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(Last Updated: 24 May 1999 )
PKs has taken a lot of criticism from the Fundamentalist crowd for being open to Catholics. I have seen some vitriolic attacks against PKs on the Internet for this. So I don't think PKs is anti-Catholic in any sense. The PK Statement of Faith was recently revised to say that God's gift of salvation is accepted through faith (it used to say "faith alone"), so that certainly makes it more acceptable to Catholics. I can't find anything to dispute in the rest of the Statement of Faith or the Seven Promises. The words seem to have been chosen very carefully (reminiscent of the ECT statement).
The only thing I have seen in three conferences that I noticed as contrary to Catholic teaching was one speaker who mentioned that the Bible was the "only rule of faith and practice". Other than that one incident, the ecumenism has been faultless, as far as I and a number of Catholic friends who have also participated have seen.
One of the short video bumpers that they played at one conference I attended was about the effectiveness of small men's groups for maintaining accountability and helping each other grow in faith. It had a guy saying "I think I'm the only Catholic in my small group...". I had to laugh, because that was the same as my situation at the time!
For what it's worth, I think PKs is OK.
I am a cradle Catholic whose walk with Christ has been strengthened by
Promisekeepers. And it has never influenced me to turn from Catholicism.
[And the dialogue begins…]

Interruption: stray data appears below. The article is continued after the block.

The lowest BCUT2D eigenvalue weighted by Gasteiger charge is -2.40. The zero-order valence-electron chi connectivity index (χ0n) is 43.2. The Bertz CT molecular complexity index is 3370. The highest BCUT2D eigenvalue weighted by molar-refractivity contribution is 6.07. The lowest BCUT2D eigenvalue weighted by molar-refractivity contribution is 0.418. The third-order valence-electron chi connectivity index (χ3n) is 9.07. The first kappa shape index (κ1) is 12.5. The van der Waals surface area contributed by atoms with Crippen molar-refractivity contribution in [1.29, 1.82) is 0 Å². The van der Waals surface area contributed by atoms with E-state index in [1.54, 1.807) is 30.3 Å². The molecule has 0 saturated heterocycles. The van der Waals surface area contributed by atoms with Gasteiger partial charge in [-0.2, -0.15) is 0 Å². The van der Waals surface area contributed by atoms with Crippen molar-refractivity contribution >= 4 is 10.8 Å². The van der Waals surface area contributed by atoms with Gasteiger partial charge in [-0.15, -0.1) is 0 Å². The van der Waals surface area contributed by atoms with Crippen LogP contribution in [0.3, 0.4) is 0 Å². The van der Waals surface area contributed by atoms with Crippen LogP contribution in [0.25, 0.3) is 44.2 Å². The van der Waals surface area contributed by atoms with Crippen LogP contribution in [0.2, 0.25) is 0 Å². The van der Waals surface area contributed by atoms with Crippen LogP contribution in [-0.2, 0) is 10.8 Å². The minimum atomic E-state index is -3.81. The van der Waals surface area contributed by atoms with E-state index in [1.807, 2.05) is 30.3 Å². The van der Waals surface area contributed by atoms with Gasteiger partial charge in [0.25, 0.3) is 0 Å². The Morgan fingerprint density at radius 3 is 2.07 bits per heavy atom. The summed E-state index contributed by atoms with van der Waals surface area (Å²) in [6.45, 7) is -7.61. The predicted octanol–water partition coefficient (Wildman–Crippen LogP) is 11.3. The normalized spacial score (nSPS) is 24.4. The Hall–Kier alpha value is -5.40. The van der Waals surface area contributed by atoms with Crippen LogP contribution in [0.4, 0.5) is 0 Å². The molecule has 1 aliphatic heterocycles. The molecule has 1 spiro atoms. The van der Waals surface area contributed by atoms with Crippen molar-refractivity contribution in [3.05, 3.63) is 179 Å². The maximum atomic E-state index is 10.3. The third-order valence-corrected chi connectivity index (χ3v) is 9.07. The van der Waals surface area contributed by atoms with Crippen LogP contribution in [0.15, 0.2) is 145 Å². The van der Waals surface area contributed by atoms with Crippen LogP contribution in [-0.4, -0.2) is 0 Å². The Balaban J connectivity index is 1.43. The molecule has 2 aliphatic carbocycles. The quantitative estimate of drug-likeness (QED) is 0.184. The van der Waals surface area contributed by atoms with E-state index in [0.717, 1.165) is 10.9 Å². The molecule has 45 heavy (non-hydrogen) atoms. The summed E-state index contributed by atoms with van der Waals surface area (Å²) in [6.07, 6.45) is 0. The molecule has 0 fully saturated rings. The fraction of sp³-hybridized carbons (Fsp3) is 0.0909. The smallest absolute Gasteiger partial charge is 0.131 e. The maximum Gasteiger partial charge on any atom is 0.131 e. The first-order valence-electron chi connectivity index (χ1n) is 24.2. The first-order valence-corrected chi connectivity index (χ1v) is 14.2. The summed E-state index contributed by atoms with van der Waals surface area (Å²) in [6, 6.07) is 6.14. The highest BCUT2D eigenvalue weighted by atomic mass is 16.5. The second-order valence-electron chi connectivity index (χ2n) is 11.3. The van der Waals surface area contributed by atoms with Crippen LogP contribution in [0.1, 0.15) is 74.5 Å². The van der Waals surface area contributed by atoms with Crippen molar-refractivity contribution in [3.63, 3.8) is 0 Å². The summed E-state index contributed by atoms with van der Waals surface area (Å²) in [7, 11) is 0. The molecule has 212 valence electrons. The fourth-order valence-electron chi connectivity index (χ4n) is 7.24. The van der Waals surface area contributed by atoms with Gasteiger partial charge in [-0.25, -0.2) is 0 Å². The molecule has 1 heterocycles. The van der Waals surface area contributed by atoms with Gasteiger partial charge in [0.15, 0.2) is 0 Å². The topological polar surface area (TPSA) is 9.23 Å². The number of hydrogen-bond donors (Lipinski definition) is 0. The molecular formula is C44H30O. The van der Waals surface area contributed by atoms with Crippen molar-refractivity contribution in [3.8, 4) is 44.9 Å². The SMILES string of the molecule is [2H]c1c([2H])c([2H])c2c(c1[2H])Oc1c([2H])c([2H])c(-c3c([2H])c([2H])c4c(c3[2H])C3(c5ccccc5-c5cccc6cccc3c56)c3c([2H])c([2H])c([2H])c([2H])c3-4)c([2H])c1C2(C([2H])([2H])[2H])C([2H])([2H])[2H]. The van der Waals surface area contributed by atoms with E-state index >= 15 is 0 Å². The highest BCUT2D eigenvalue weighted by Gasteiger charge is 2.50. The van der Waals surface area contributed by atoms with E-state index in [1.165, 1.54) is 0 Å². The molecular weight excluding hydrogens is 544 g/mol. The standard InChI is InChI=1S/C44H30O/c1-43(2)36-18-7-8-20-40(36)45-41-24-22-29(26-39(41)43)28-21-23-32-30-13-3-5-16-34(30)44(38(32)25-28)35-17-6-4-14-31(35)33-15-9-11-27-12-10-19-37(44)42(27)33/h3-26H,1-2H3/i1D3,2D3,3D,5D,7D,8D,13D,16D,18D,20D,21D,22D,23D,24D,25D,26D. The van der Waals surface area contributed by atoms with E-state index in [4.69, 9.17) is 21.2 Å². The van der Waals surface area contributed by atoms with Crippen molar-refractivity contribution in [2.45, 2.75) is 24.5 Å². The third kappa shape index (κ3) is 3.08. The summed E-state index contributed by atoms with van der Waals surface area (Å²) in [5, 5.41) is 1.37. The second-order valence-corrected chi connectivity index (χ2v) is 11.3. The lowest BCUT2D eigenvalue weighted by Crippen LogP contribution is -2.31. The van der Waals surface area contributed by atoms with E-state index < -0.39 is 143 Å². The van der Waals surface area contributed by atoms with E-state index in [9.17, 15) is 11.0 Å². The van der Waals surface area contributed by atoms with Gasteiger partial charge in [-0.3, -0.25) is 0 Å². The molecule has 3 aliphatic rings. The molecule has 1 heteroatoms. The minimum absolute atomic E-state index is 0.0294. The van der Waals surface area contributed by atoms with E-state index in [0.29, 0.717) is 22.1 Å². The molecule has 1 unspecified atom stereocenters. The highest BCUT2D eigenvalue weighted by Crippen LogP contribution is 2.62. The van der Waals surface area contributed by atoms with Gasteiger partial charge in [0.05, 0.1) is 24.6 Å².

>>Well it's really more a case of what they [Promise Keepers] leave out than what they put in. 'A promise keeper will......' - as a seperate thing from the Church, or in any church believing anything. If Promise keepers set itself up just as a self-help group for people who had a problem with keeping promises, as AA sets itself up as a group for people who have a problem with drinking then perhaps it wouldn't be a problem imo. ( Though, even then, surely a lack of ability to keep promises should be dealt with within the Church too?)<<
Actually, that is what Promise Keepers aims to help with: encouraging men to be better Christians within their church.
>>Yes. But with an innate lack of concern for their Church nonetheless, shown by it's utter lack of concern for which Church they go to.<<
As long as it's Christian. Which, for their purposes, is sufficient. And "Christian" is presumably defined in the same manner as for this list, regarding "all trinitarian, Nicene followers of Jesus Christ as 'Christians' ".